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pone-0005186-g001: Induction of obesity in rats by ATZ treatment.(A and B) Changes in body weight of ATZ-treated rats (ATZ30, 30 µg kg−1 day−1; ATZ300, 300 µg kg−1 day−1) versus control rats over time. (A) Regular-diet group. Rats were fed a regular diet for 5 months during treatment with ATZ, provided in drinking water. (B) High-fat-diet group. Rats were fed a regular diet for 3 months and then fed a high-fat diet for another 2 months. (C) End-of-study comparison of body weights between two different diet-treated rats. (D and E) Increase in visceral fat by ATZ. The amount of visceral fat in the high-fat diet group was measured by horizontal CT scan. Abdominal fat area at the L3 level (D) and over L1 to L5 (E) were calculated from the scanned image using a Hounsfield unit. (E and F) Intracellular fat deposition by ATZ. The amount of intrahepatic (F) and intramuscular (G) fat in rats on a regular diet was measured by non-invasive 1H-MRS and adjusted for body weight. (*p<0.05, **p<0.01 vs. control).

Mentions: After being fed a normal diet for 3 months, control and the ATZ-treated rats exhibited no significant differences in mean body weight. From month 4 onward, mean body weight in the regular-diet groups was higher for ATZ-treated rats than for control rats. At the end of the study, the body weights of the regular-diet rats were 582.3±9.3 g for the 30-µg kg−1 day−1 ATZ group (ATZ30), 585.0±22.7 g for the 300-µg kg−1 day−1 ATZ group (ATZ300) and 554.6±13.4 g for controls; overall, the mean body weight of ATZ-treated rats was 5.5% higher than that of the controls (p<0.05; Fig. 1A and 1C). In the high-fat diet groups, the body weights of ATZ30 and ATZ300 groups were 621.1±18.8 g and 626.9±16.9 g, respectively, or 9.8% higher overall than control rats (570.8±13.6 g) (p<0.01, Fig. 1B and 1C). No treatment-related differences in food/water intake or horizontal/spontaneous locomotor activities were observed at any point. Thus, chronic exposure to low concentrations of ATZ resulted in weight gain, particularly when combined with a high-fat diet.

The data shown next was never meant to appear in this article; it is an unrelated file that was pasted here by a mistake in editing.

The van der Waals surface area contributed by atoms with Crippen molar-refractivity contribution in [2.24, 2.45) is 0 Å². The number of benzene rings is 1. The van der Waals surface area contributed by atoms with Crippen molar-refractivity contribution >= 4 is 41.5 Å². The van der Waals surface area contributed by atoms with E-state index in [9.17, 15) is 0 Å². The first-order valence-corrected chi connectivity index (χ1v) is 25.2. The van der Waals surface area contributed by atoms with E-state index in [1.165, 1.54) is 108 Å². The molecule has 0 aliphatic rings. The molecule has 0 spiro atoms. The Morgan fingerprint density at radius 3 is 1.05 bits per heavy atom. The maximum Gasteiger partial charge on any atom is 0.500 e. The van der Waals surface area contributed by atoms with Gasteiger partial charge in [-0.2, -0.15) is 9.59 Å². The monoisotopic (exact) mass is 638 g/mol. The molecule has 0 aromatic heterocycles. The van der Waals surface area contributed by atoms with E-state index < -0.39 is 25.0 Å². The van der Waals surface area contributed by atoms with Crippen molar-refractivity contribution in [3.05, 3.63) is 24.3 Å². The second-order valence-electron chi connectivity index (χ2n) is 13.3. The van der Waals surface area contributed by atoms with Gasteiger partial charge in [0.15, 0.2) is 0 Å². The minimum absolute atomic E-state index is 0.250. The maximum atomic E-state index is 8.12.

Chronic exposure to the herbicide, atrazine, causes mitochondrial dysfunction and insulin resistance.

Lim S, Ahn SY, Song IC, Chung MH, Jang HC, Park KS, Lee KU, Pak YK, Lee HK - PLoS ONE (2009)

Induction of obesity in rats by ATZ treatment.(A and B) Changes in body weight of ATZ-treated rats (ATZ30, 30 µg kg−1 day−1; ATZ300, 300 µg kg−1 day−1) versus control rats over time. (A) Regular-diet group. Rats were fed a regular diet for 5 months during treatment with ATZ, provided in drinking water. (B) High-fat-diet group. Rats were fed a regular diet for 3 months and then fed a high-fat diet for another 2 months. (C) End-of-study comparison of body weights between two different diet-treated rats. (D and E) Increase in visceral fat by ATZ. The amount of visceral fat in the high-fat diet group was measured by horizontal CT scan. Abdominal fat area at the L3 level (D) and over L1 to L5 (E) were calculated from the scanned image using a Hounsfield unit. (E and F) Intracellular fat deposition by ATZ. The amount of intrahepatic (F) and intramuscular (G) fat in rats on a regular diet was measured by non-invasive 1H-MRS and adjusted for body weight. (*p<0.05, **p<0.01 vs. control).
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Related In: Results  -  Collection

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getmorefigures.php?uid=PMC2664469&req=5